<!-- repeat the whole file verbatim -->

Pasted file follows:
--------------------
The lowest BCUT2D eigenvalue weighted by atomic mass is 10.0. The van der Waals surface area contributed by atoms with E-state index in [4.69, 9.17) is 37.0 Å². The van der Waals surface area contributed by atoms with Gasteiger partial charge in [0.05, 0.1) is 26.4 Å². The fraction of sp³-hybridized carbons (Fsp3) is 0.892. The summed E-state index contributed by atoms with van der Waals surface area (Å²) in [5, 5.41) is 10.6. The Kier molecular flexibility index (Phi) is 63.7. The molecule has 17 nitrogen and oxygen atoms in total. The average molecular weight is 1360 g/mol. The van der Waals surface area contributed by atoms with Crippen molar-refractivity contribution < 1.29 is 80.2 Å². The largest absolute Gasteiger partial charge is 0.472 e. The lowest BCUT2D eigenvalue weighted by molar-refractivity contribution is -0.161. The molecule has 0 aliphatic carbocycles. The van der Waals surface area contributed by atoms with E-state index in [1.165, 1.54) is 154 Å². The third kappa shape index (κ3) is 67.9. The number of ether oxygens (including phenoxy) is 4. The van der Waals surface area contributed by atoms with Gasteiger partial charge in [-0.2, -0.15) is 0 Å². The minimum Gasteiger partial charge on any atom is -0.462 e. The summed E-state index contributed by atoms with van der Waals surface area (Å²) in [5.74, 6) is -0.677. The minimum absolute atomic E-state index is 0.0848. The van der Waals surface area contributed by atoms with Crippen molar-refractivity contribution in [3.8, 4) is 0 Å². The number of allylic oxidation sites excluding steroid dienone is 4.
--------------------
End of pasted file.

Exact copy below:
The lowest BCUT2D eigenvalue weighted by atomic mass is 10.0. The van der Waals surface area contributed by atoms with E-state index in [4.69, 9.17) is 37.0 Å². The van der Waals surface area contributed by atoms with Gasteiger partial charge in [0.05, 0.1) is 26.4 Å². The fraction of sp³-hybridized carbons (Fsp3) is 0.892. The summed E-state index contributed by atoms with van der Waals surface area (Å²) in [5, 5.41) is 10.6. The Kier molecular flexibility index (Phi) is 63.7. The molecule has 17 nitrogen and oxygen atoms in total. The average molecular weight is 1360 g/mol. The van der Waals surface area contributed by atoms with Crippen molar-refractivity contribution < 1.29 is 80.2 Å². The largest absolute Gasteiger partial charge is 0.472 e. The lowest BCUT2D eigenvalue weighted by molar-refractivity contribution is -0.161. The molecule has 0 aliphatic carbocycles. The van der Waals surface area contributed by atoms with E-state index in [1.165, 1.54) is 154 Å². The third kappa shape index (κ3) is 67.9. The number of ether oxygens (including phenoxy) is 4. The van der Waals surface area contributed by atoms with Gasteiger partial charge in [-0.2, -0.15) is 0 Å². The minimum Gasteiger partial charge on any atom is -0.462 e. The summed E-state index contributed by atoms with van der Waals surface area (Å²) in [5.74, 6) is -0.677. The minimum absolute atomic E-state index is 0.0848. The van der Waals surface area contributed by atoms with Crippen molar-refractivity contribution in [3.8, 4) is 0 Å². The number of allylic oxidation sites excluding steroid dienone is 4.